A field study of Dennison publication titles with particular attention for translation of serial number codes that appear through the years (with specific attention on the years 1909-1935).

List above of titles published by Dennison Manufacturing Company. The spreadsheet allows serial numbers, both usual and strange, to recreate a meaningful record of that activity.

The survey (above) aligns too with historic documentation, and in relation to letters found in the Framingham History Center (assisted by Nancy Prince). Verified, this means readers can decipher most Dennison serial numbers (when available) with assurance of the company’s original intentions. The 12-page article provides an explanation for numbers operationally – so that one can interpret the poster (below), or any holiday/non-holiday Dennison titles found in-the-wild.

Vintage Halloween collector book shown here with inserts of poster and timeline cards for focus article Decrypting Dennison: Serial Number Guide with Autumn Publications of The Halloween Retrospect, Volume 2.

The full-color 11″x17″ fold-out poster (above) of Dennison Halloween titles. The poster is included with official copies of The Halloween Retrospect, Volume 2 from THR’s etsy store.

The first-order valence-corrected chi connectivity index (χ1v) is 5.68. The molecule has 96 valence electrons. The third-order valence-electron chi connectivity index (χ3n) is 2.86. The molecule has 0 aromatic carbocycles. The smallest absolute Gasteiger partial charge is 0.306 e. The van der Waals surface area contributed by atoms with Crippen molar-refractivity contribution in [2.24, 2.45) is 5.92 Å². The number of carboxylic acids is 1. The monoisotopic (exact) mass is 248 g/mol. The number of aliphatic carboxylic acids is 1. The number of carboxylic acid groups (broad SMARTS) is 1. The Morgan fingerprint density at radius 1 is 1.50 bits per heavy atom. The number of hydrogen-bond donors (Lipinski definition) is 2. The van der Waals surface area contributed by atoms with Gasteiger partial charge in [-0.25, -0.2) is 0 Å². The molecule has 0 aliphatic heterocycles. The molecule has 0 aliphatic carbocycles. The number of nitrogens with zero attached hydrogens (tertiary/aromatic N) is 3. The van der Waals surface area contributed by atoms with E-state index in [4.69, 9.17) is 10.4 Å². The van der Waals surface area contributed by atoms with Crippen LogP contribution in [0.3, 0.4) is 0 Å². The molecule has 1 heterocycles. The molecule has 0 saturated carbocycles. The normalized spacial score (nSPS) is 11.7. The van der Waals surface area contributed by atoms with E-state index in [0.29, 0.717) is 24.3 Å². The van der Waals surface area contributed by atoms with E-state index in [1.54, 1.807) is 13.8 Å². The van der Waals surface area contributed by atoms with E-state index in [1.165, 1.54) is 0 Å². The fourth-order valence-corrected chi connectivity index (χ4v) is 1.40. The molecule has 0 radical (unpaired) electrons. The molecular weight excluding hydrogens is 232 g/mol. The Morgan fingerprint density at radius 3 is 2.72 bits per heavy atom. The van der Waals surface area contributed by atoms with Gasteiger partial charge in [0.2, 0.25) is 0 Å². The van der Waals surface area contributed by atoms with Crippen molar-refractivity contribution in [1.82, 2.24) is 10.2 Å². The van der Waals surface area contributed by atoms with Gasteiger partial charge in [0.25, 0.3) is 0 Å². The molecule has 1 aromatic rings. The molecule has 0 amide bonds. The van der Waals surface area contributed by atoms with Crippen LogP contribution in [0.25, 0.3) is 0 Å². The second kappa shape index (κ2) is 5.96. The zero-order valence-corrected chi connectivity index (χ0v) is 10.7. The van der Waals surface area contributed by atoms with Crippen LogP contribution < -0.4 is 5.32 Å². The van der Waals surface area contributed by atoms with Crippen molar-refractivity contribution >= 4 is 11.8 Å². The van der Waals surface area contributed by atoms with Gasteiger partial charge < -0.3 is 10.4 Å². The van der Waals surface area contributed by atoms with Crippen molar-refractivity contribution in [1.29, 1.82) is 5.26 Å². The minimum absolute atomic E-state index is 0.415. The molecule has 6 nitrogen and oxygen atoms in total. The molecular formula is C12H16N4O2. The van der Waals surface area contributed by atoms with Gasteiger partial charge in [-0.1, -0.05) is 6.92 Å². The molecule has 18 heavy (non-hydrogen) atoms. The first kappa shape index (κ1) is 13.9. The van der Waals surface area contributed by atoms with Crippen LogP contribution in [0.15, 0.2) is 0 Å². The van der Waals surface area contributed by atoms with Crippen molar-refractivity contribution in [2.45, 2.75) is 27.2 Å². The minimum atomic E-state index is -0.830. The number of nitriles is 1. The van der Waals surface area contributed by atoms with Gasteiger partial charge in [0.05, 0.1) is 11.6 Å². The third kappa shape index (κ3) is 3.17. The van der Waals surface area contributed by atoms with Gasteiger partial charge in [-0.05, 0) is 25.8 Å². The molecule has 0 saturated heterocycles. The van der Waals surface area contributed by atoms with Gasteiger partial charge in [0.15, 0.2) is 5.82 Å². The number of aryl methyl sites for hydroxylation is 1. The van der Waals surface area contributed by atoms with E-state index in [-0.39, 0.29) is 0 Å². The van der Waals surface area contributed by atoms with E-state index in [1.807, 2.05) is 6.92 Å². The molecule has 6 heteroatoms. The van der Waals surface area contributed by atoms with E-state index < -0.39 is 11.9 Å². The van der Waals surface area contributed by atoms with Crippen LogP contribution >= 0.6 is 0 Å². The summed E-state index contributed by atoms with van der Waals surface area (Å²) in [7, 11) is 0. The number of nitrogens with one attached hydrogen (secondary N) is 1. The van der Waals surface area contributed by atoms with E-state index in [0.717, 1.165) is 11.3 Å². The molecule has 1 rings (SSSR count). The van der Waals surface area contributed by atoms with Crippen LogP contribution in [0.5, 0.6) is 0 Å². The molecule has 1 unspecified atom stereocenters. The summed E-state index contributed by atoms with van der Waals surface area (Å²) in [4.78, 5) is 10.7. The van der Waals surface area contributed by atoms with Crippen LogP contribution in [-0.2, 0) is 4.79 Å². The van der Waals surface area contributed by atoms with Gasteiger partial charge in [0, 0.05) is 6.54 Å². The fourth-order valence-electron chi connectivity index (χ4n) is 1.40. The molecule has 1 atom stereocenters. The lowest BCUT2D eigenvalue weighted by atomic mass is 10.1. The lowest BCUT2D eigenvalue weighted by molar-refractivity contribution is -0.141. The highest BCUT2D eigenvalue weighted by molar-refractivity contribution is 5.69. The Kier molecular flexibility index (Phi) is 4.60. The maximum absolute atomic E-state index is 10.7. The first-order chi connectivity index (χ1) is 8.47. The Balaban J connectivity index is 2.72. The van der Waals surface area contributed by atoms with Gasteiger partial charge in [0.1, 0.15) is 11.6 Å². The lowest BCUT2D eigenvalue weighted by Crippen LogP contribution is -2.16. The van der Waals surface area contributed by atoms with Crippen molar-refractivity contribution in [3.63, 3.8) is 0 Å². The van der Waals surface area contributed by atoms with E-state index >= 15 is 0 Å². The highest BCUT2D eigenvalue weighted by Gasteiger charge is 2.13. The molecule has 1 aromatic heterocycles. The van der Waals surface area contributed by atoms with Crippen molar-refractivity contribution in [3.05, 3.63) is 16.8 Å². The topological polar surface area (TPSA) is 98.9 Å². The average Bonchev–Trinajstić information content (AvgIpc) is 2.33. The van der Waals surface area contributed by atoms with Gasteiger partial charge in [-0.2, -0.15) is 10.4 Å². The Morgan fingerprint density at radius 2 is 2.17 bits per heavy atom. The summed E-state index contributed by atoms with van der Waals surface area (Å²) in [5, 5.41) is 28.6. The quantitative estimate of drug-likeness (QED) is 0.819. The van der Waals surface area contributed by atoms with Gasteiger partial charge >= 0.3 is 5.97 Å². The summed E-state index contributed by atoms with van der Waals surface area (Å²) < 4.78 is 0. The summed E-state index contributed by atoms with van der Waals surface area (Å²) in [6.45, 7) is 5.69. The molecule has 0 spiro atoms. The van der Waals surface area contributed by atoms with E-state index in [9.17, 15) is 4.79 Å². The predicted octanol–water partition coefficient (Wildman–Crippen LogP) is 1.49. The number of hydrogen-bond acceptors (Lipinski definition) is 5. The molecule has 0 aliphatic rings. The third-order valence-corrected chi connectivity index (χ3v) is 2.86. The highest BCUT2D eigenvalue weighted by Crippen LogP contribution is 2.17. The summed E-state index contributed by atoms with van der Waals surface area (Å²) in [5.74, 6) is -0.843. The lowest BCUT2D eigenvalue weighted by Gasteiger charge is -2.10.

MidCentury Dennison

Dennison MFG Co appears (arguably) to have had greater fervor for the holidays previous to the mid-1930’s (as evidenced by titles in THR’s archive library). It is therefore decided the early years will determine content for the Dennison Halloween poster. This means items created in the late 1930’s, 1940’s, and so on, go unmentioned. But following are a few for the blog space. Note how the vibe is quite different – with the exuberance of earlier annuals replaced by the practicalities of the times.

The first item to note is a 6-page pamphlet (for DIY projects) called Halloween Honeys which honestly feels as if the company lost the entire art and design departments of previous years. Here, the only remnant of the numeric system (as explained in THR, V2.) is a simple HAI 70 that is indeed sparse, and unusual. So, for this item the cat and witch designs likely offer a general timeframe. Any ideas?